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Sunday, 24 January 2016

Late Afternoon Walk At Venus Drive (23 Jan 2016)

The weather was bright and sunny when I set out to Venus Drive. Just as I was about to reach the place, the sky looked like it just rained. Guessed that it would be another washout trip like last week. As I was already at the place, I decided to continue with the trip and see what I can find.

As expected, there were not many critters encountered. Here's one of the more interesting critters that I came across during the trip - a terrestrial flat worm.


The vegetation at the place were very wet and not a single critter was found until this Fungus Beetle (Eumorphus quadriguttatus quadriguttatus) found on the side of a small tree.


This Fungus Beetle (Eumorphus mirus) was found at the base of a big tree after a while of walking.


More walking until I encountered this lone Leaf Beetle sheltering on a Singapore  Rhododendron plant (Melastoma malabathricum).


On a nearby tree was this beetle larvae. When I zoomed in with my camera that I realized that there was a small wasp on it. It looked like a parasitoid wasp that I previously saw emerging from a dead beetle larvae. Guessed that this beetle larvae had just became an unwilling nursery for the parasitoid wasp.


The next beetle encountered was another Fungus Beetle (Episcapha quadrimacula) resting on a leaf. I presumed that the rain has forced it to take refuge on the plant.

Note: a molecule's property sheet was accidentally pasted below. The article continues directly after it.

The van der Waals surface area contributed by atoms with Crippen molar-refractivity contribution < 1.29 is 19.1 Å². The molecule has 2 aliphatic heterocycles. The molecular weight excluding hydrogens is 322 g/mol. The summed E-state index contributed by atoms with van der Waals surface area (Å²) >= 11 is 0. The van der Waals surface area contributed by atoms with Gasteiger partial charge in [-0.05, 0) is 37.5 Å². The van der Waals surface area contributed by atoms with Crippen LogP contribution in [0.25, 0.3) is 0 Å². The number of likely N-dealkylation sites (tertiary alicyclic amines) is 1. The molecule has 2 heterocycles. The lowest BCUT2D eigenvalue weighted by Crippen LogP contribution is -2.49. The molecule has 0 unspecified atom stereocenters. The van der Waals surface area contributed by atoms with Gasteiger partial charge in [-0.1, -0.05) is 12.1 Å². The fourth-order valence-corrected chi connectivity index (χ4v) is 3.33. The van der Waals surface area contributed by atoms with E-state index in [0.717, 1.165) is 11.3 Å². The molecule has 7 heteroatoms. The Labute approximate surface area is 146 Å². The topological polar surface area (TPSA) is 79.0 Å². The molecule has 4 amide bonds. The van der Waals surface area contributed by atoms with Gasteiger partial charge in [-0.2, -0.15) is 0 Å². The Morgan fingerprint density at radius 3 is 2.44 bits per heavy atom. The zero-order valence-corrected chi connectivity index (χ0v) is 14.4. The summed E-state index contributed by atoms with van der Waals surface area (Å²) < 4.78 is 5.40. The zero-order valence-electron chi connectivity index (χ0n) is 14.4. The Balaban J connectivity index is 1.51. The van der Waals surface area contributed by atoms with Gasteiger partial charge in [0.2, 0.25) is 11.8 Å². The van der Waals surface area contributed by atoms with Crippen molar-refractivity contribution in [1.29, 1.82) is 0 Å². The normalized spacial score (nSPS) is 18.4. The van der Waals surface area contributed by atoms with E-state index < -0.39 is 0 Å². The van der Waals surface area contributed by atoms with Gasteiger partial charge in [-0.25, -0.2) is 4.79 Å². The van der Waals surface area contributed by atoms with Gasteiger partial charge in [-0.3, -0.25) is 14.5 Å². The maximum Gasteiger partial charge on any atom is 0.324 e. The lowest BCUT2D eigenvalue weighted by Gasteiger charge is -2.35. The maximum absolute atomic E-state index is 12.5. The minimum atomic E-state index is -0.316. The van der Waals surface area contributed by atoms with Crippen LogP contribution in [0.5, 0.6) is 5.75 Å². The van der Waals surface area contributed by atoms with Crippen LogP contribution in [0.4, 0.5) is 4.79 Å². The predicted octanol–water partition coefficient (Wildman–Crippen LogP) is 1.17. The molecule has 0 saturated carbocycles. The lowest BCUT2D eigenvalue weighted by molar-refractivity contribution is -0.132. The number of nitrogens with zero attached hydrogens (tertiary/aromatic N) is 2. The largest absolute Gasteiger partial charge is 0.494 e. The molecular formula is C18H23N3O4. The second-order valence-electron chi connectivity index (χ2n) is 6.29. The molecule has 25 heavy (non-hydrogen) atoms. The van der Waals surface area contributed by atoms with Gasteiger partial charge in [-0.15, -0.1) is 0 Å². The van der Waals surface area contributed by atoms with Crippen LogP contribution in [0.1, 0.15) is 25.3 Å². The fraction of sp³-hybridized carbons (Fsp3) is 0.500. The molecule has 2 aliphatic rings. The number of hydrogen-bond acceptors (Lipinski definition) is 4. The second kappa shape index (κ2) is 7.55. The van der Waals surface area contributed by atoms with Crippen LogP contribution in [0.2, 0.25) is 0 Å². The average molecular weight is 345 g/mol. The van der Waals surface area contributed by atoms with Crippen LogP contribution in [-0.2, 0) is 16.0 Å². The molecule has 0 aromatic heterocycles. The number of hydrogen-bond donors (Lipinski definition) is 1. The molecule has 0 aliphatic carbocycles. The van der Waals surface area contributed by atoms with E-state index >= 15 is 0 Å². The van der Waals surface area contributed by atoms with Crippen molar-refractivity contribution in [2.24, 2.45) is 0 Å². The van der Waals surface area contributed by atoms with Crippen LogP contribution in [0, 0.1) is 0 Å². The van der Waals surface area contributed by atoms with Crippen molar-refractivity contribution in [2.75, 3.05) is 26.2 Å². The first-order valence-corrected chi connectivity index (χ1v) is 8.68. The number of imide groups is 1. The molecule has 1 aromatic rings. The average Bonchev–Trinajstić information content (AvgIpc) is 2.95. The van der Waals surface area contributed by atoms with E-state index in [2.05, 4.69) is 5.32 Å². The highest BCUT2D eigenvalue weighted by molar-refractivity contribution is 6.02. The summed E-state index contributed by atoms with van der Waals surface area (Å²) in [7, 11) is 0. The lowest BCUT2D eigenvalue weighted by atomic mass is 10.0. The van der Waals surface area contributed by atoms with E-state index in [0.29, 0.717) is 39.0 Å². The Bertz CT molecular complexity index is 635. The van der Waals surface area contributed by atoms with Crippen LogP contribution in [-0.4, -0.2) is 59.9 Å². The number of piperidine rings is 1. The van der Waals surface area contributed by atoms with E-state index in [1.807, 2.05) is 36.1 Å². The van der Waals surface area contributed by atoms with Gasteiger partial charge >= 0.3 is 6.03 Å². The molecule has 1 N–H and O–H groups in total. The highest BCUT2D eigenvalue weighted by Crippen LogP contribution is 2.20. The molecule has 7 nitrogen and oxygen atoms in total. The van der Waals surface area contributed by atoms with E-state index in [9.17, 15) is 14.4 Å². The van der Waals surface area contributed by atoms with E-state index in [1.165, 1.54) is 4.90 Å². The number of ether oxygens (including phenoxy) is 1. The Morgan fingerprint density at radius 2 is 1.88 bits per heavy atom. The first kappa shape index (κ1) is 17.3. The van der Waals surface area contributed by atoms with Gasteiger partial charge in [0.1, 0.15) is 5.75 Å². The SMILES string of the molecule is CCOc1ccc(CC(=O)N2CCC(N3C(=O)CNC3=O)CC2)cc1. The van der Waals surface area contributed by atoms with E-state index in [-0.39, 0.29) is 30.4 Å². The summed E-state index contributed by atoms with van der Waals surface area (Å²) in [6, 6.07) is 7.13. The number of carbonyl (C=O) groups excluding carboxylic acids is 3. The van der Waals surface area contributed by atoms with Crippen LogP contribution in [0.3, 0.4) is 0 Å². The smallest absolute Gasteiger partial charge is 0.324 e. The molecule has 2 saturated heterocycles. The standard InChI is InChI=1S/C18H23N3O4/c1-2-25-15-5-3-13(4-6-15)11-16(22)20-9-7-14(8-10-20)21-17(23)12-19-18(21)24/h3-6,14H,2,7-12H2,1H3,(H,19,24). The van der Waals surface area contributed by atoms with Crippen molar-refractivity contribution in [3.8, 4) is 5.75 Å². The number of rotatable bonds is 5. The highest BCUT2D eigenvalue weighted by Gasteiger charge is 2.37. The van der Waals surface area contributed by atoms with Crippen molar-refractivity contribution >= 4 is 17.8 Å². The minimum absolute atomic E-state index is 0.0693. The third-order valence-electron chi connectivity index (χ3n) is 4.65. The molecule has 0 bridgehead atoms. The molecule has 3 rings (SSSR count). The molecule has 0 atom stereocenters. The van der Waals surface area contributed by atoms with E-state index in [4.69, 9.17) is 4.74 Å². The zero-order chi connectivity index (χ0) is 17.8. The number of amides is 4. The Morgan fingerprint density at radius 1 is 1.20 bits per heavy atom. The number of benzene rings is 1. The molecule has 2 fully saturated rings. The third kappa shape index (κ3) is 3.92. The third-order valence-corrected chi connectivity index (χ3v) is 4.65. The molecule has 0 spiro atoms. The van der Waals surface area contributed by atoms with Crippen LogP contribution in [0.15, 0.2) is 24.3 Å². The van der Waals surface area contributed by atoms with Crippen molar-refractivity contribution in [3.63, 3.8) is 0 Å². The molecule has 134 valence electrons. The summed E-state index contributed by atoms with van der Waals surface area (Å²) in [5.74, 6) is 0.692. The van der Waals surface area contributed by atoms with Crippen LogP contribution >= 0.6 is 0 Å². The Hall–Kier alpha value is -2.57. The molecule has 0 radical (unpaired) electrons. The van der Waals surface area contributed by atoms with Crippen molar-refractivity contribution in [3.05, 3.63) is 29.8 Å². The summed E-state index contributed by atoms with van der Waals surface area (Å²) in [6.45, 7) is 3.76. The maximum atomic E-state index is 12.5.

The surprise for the trip was the encounter with this 15 mm Net-winged Beetle. I always enjoy finding this type of beetle because of its bright red coloration that contrasted beautifully with the green leaf that it was on.


My original intention was to turn back and call it a day since the chances of finding more beetles seemed slim due to the rain. After encountering the Net-winged Beetle, I decided to complete the trail instead. Just then, I found a small 2 mm Darkling Beetle on the side of a tree.


Just moments after photographing the Darkling Beetle, I bumped into a fellow macro-photographer. After a brief conversation, I am pleasantly surprised to find out that his name is David Ball, a person that I know online who has been contributing to the identification of some of the beetles in this blog. It felt great to be able to meet face-to-face with a fellow macro-photographer.

After the short chat with David Ball, I continued with my walk. I was pretty amused when I see these different species of Darkling Beetle in this position.


Near the end of the trail, the foot path became pretty muddy, which is typical of the place during the monsoon seasons. Just somewhere near to the "exit", I was glad to find this commonly encountered Tiger Beetle (Cicindela  aurulenta) scavenging on the muddy trail. I usually encounter this type of beetles during my night walks but rarely during the day. It is highly active and proved to be a tough subject to photograph given that it hardly stay still at a place for long.


Coming to the spot where a large tree was uprooted by strong wind and rain some time back, I am glad to be able to find a large colony of this Fungus Beetle. This particular specimen was munching on the whitish colored bracket mushroom.


The last beetle encountered before I exited from the place was a pair of mating Darkling Beetle.


As expected, the number of beetles encountered during this trip was pretty miserable, but it is still a good trip given that I got to field test my enhancements to my DIY flash diffuser.